So, the name changes, but not the spirit. The Motherboard invites past winners to name themselves (Tiptree, Otherwise) as they feel comfortable. And, above all the muss and fuss, Space Babe still guards us from orbit:
With a calm Autumn evening at hand, the Beamers flocked around the Panera tables to tackle a Russian novel, Night Watch, about the Others who walk among us and battle over the causes of Light and Dark, without our knowledge. Or consent. Did the Beamers consent to join the protagonist, a Light magician, in his quest for Love above Cause? Or did we succumb to our baser instincts and turn to the Dark?Continue reading
Andrew Liptak on Tor.com has pointed out the striking illustrations that artist J. Yang has created under the inspiration of Ursula Le Guin’s The Left Hand of Darkness, including different cover illustrations and designs as well as interiors and character portraits.
On the Tumblr page for the illustrations, Mr. Yang says that they completed the images in 3 days, propelled by an urge to draw mountains and “that woozy euphoric feeling you get midway through the book when it’s succeeded in making you throw away all your fucks™ about gender”. I believe I know what they mean!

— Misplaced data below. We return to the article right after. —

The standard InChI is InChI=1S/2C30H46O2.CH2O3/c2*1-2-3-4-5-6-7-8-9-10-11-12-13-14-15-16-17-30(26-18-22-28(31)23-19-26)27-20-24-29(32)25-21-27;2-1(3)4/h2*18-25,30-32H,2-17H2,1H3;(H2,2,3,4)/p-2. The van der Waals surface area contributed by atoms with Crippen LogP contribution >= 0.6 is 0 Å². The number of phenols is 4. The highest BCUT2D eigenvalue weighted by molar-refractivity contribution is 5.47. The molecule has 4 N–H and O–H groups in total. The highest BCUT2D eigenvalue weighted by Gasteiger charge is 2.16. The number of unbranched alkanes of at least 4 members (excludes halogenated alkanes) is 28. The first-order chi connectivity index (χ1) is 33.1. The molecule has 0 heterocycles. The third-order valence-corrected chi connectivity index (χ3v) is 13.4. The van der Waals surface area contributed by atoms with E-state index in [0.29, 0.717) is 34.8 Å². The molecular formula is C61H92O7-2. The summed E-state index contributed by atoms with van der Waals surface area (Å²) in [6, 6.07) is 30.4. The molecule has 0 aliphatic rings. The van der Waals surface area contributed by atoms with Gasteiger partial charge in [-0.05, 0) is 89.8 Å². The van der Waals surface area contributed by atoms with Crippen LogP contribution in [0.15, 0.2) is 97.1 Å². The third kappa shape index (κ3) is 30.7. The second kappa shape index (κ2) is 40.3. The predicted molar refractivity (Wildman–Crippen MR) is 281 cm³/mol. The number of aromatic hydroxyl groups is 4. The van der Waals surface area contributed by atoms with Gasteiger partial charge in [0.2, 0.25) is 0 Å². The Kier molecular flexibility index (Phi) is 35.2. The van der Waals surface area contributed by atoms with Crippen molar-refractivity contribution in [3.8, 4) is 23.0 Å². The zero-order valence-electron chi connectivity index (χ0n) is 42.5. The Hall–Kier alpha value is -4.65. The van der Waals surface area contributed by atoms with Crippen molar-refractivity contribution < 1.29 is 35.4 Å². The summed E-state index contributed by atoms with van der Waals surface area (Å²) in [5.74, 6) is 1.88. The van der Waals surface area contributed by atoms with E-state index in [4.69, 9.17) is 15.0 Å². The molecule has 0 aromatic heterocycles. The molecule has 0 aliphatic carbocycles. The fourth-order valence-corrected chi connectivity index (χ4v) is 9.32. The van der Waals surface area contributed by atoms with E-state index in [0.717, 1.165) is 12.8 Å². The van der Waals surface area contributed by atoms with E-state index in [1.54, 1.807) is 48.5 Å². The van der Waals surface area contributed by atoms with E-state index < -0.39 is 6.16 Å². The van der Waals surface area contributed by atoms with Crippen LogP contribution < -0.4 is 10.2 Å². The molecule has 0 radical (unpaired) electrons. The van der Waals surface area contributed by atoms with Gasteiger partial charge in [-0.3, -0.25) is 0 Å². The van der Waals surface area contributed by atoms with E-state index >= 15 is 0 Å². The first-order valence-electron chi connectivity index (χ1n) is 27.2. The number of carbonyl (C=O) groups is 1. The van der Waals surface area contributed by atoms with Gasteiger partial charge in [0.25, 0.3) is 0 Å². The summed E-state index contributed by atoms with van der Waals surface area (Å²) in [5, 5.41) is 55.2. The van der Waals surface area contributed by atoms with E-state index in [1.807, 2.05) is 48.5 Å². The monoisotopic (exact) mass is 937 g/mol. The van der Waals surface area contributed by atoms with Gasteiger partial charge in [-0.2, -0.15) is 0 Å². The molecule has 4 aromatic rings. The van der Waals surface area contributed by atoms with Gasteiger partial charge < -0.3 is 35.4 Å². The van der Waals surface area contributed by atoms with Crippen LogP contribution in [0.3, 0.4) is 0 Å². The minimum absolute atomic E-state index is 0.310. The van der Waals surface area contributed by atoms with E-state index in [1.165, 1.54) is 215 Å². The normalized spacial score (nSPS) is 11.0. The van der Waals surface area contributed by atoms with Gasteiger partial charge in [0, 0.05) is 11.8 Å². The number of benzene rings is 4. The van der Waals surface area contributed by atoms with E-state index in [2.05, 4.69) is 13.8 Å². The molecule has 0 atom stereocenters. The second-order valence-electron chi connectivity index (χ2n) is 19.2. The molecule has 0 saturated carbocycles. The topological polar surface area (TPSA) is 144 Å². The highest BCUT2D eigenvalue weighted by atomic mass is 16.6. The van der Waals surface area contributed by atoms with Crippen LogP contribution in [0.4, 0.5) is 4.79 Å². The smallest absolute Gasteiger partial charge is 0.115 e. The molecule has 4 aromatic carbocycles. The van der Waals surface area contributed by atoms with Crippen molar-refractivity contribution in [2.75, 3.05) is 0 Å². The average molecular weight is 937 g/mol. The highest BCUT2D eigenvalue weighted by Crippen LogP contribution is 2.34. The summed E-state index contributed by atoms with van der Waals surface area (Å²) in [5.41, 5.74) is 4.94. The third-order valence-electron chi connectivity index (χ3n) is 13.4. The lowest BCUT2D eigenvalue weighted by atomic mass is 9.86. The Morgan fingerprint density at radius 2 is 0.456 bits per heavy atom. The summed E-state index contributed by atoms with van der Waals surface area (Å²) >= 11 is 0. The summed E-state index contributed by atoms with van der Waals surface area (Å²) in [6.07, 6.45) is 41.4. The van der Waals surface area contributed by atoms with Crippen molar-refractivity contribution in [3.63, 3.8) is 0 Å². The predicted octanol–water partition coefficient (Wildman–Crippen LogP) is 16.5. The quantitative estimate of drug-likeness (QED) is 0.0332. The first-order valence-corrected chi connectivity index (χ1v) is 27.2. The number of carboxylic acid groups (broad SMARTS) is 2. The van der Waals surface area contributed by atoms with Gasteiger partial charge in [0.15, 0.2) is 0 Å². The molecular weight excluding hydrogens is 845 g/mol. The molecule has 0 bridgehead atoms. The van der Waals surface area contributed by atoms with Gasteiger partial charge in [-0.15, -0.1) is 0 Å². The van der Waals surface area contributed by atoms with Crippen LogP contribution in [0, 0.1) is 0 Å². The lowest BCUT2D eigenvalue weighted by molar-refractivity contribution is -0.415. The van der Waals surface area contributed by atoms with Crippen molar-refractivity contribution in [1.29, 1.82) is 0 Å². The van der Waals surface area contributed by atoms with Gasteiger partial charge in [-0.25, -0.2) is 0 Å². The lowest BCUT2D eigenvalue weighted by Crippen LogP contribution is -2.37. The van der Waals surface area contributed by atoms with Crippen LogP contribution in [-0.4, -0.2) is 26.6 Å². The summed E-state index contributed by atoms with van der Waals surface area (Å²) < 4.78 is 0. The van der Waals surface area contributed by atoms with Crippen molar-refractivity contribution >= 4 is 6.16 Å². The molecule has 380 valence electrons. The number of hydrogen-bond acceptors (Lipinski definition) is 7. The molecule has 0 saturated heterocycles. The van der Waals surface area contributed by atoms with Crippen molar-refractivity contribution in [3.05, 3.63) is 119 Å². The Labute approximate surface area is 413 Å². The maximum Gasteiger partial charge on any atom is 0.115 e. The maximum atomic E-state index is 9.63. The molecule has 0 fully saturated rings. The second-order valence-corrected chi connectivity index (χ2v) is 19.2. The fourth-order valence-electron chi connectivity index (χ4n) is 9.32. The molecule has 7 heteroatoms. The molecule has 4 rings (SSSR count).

With the end of Summer creeping in, the Beamers took a turn to the dark side, following in the footsteps of sf grandmasters Isaac Asimov and Robert Silverberg, who jointly updated and expanded the Good Doctor’s classic “golden age” tale “Nightfall” to novel length. Would the society of Beamers collapse under the threat of impending darkness, or would we find ourselves on a thrilling ride through the Tunnel of Mystery?Continue reading
Following Jeanette Ng’s outspoken criticism of the racism and fascism of famed sf editor John W. Campbell, the award given in his name to the best new sf/f writer of the past 2 years will be renamed the Astounding Award for Best New Writer. An announcement by Analog editor Trevor Quachri made on Tuesday, August 27, confirmed that Ms. Ng’s denunciation of Campbell, part of a growing tide of complaint against the influential editor’s very controversial stances on a myriad of social issues such as the 1970 Kent State student slayings, was the key factor in having Dell Magazines re-name the award. Andrew Liptak, on Tor.com, reports that news of the change is being widely welcomed by other winners of the award.